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I am working on a code that will calculate the wave behavior of a gravitational wave as it scatters off of a black hole. It obeys the wave equation

D[u[t, x], t, t] + Vsx[x]*u[t, x] == D[u[t, x], x, x]

where Vsx is the potential function calculated earlier in the program. My initial conditions are u[0, x]=E^(-(1/8)*(x^2)) (A Gaussian Pulse), and my boundary conditions are that u[t,-700] and u[t,700]=0. I would like to evolve the wave to t=1000 s, and plot the natural log of the absolute value of the wavefunction at x=10. The behavior that I am supposed to observe is a ringdown effect with a power law tail which has been calculated before, using a Fortran code(see the first image).However, I get some numerical error that I cannot get rid of at around t=150 s that impairs any further evolution, as well as me observing the ringdown effect. Can someone help me figure out how to get rid of the numerical error that I get using this method? I also would like to speed up the run time, it is a bit slow, as it takes 135 s to evolve it to this point with the errors. However, I would rather it be accurate than fast. Thanks for all the help. Here is the code:

The wave is calculated using this code:

Timing[sol = 
            NDSolve[{D[u[t, x], t, t] + Vsx[x]*u[t, x] == D[u[t, x], x, x], 
            u[0, x] == E^(-(1/8)*(x^2)), Derivative[1, 0][u][0, x] == 0,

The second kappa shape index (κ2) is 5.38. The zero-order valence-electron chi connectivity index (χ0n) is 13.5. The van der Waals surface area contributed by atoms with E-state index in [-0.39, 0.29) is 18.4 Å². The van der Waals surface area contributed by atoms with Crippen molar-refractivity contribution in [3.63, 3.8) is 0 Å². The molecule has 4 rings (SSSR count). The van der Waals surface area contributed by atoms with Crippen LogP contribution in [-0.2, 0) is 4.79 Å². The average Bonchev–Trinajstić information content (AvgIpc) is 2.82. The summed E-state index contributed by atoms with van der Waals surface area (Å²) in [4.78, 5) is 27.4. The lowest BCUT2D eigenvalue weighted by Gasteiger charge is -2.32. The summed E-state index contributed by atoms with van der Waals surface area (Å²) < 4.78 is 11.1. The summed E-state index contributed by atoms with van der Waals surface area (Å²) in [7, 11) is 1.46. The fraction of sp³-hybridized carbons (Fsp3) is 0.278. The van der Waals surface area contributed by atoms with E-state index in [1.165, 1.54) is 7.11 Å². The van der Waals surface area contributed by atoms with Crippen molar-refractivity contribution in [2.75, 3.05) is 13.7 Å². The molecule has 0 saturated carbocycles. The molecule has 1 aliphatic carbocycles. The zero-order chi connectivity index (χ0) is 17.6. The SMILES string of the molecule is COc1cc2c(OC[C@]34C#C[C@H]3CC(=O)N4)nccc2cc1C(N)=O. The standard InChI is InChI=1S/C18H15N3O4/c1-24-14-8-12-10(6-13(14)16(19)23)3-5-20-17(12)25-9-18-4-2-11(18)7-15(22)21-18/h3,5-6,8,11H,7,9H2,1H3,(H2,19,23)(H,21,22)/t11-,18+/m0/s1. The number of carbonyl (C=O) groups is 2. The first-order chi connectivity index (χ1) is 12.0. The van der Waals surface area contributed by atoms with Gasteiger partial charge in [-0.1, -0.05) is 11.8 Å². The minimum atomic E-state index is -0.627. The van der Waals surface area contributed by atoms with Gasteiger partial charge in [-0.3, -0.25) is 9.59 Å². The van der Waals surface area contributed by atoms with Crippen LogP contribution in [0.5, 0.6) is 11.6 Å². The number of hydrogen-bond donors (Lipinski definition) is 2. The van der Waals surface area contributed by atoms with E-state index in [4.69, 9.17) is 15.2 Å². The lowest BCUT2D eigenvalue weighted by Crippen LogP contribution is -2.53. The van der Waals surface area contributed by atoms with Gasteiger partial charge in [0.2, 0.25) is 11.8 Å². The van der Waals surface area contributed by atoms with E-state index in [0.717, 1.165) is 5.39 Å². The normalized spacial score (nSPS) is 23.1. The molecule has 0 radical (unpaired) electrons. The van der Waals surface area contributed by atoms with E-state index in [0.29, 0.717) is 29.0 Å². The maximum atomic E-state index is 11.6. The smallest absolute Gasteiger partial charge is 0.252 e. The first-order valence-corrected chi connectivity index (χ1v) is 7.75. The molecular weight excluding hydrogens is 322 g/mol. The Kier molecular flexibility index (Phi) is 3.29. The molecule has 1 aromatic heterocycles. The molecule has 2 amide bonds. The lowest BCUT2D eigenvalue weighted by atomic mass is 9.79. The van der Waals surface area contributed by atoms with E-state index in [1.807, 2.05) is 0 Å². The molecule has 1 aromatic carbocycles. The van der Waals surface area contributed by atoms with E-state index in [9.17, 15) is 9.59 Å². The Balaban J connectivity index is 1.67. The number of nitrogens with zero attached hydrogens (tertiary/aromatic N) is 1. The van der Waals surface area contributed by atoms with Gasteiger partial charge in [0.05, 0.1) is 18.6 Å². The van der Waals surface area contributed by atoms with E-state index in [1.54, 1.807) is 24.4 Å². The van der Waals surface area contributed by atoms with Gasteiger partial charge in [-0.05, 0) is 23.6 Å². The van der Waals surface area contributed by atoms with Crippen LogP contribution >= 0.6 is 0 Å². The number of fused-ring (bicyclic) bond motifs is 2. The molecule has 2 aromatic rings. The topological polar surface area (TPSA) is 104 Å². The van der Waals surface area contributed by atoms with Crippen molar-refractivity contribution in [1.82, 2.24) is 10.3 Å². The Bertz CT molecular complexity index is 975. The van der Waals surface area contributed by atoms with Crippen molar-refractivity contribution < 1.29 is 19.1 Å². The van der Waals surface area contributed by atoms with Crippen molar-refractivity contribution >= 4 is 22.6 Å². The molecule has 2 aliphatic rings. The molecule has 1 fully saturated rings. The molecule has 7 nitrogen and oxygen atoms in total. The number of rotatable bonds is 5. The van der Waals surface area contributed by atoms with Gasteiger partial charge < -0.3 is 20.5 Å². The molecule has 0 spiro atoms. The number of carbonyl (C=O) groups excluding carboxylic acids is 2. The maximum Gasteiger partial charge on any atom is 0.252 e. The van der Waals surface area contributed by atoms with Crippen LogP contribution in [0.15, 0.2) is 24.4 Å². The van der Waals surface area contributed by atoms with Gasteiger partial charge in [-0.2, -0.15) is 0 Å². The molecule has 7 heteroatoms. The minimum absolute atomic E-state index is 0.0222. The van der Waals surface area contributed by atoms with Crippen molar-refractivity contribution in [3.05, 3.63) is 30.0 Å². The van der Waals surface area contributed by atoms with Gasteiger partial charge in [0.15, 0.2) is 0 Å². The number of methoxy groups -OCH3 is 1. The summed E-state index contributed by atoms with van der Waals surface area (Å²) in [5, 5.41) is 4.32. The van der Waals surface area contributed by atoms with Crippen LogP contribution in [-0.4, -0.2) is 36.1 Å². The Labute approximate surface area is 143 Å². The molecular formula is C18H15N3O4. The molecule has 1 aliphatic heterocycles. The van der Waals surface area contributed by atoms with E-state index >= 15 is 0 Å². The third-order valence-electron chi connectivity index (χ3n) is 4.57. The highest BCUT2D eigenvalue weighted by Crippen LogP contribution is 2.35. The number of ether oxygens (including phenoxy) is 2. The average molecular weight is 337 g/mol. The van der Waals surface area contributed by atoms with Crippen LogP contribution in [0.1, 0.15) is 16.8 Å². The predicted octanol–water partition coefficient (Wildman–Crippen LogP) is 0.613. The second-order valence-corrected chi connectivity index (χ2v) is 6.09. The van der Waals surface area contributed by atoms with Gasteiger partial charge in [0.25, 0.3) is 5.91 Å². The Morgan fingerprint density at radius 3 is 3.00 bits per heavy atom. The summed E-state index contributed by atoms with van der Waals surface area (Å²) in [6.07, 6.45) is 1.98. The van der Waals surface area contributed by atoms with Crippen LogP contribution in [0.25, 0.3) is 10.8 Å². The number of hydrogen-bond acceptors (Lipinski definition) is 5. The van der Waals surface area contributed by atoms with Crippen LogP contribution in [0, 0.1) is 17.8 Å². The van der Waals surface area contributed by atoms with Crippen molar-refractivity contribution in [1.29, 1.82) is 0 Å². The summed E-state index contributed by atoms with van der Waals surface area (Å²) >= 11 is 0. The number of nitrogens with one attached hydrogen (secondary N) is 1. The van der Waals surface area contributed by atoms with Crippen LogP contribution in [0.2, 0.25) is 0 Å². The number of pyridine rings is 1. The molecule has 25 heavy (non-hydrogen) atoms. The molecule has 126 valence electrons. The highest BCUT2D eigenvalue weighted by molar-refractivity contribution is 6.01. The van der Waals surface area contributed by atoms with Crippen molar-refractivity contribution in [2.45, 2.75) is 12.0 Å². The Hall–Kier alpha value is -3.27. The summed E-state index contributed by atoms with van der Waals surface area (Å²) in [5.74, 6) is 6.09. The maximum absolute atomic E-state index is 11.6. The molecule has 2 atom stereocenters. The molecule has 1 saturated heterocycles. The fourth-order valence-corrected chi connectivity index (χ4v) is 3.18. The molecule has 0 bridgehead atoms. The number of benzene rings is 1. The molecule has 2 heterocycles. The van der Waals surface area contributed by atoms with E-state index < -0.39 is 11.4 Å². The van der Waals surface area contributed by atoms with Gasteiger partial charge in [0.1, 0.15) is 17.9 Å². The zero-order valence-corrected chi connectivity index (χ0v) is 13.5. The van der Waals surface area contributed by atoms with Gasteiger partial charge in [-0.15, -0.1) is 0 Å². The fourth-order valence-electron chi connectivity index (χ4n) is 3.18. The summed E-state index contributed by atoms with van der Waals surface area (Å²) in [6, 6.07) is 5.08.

u[t, -700] == 0, u[t, 700] == 0 }, 
            u, {t, 0, 250}, {x, -700, 700}];]

The potential function Vsx is calculated using this code:

rscalc[rm2m_] := rm2m + 2 m*(1 + Log[(rm2m)/(2 m)])
xmax = 700; xmin = -700; delx = 0.03; imax = Floor[(xmax - xmin)/delx];
rstar = xmax; m = 1.0; l = 2.0; rcour = 0.99; ntot = 3; 
If[rstar > 4 m, r = rstar, r = 2 m*E^((rstar/(2 m)) - 1)];
rm2m = r - 2 m;
Do[rstest = rscalc[rm2m];
  drsdr = (rm2m + 2 m)/rm2m;
  rtempm2m = rm2m + (rstar - rstest)/drsdr;
  rm2m = rtempm2m;, {i, 7}];
mesh = NDSolve[{rm2mc'[rs] == rm2mc[rs]/(rm2mc[rs] + 2 m), 
rm2mc[rstar] == rm2m}, rm2mc, {rs, xmax, xmin}, AccuracyGoal -> 25,
PrecisionGoal -> 25, WorkingPrecision -> 50]
Plot[Evaluate[rm2mc[lex] /. mesh], {lex, -20, 20}, PlotRange -> All]
xtest = -250;
b = Evaluate[rm2mc[xtest] /. mesh]
xchck = rscalc[b];
err = xchck - xtest
V[rm2m_] := (rm2m/(rm2m + 
   2 m))*((l (l + 1))/(rm2m + 2 m)^2 + (2 m/(rm2m + 2 m)^3));
Plot[V[nax - 2 m], {nax, 0, 10}]
Vsx[x_] := V[Evaluate[rm2mc[x] /. mesh]];
Plot[Vsx[x], {x, -20, 20}]
XTab = Table[xmin + i*delx, {i, imax + 1}];

The above image displays the actual gravitational wave ringdown that is supposed to be calculated, according to previous calculations and in the literature.

enter image description here This above image is my calculated ringdown using the NDSolve feature on Mathematica. As it can be seen, it obeys the actual ringdown closely until aroun 150 s.

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  • $\begingroup$ The boundary conditions at $\pm700$ is an approximation for boundary at infinity, right? $\endgroup$ – xzczd Jul 5 '17 at 11:06
  • $\begingroup$ Can you move the code for Vsx to the right position such that when one copies the code that it actually runs? I have trouble understanding how Vsx is computed is that a recursive definition? $\endgroup$ – user21 Jul 5 '17 at 13:35